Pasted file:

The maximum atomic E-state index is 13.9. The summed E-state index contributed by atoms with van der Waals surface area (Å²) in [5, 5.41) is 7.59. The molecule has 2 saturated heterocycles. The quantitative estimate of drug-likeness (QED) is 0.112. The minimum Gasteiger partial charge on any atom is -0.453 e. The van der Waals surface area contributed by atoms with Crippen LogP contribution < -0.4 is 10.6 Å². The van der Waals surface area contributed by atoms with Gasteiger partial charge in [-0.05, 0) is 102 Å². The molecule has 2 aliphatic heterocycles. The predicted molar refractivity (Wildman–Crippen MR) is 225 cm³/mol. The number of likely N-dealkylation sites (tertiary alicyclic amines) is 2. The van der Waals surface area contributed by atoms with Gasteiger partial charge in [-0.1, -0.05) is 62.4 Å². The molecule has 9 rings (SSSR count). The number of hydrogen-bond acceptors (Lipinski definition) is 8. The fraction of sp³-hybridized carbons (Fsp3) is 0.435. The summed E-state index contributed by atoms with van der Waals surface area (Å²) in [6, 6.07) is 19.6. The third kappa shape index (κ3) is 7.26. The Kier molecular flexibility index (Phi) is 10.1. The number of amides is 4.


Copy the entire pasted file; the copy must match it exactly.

The maximum atomic E-state index is 13.9. The summed E-state index contributed by atoms with van der Waals surface area (Å²) in [5, 5.41) is 7.59. The molecule has 2 saturated heterocycles. The quantitative estimate of drug-likeness (QED) is 0.112. The minimum Gasteiger partial charge on any atom is -0.453 e. The van der Waals surface area contributed by atoms with Crippen LogP contribution < -0.4 is 10.6 Å². The van der Waals surface area contributed by atoms with Gasteiger partial charge in [-0.05, 0) is 102 Å². The molecule has 2 aliphatic heterocycles. The predicted molar refractivity (Wildman–Crippen MR) is 225 cm³/mol. The number of likely N-dealkylation sites (tertiary alicyclic amines) is 2. The van der Waals surface area contributed by atoms with Gasteiger partial charge in [-0.1, -0.05) is 62.4 Å². The molecule has 9 rings (SSSR count). The number of hydrogen-bond acceptors (Lipinski definition) is 8. The fraction of sp³-hybridized carbons (Fsp3) is 0.435. The summed E-state index contributed by atoms with van der Waals surface area (Å²) in [6, 6.07) is 19.6. The third kappa shape index (κ3) is 7.26. The Kier molecular flexibility index (Phi) is 10.1. The number of amides is 4.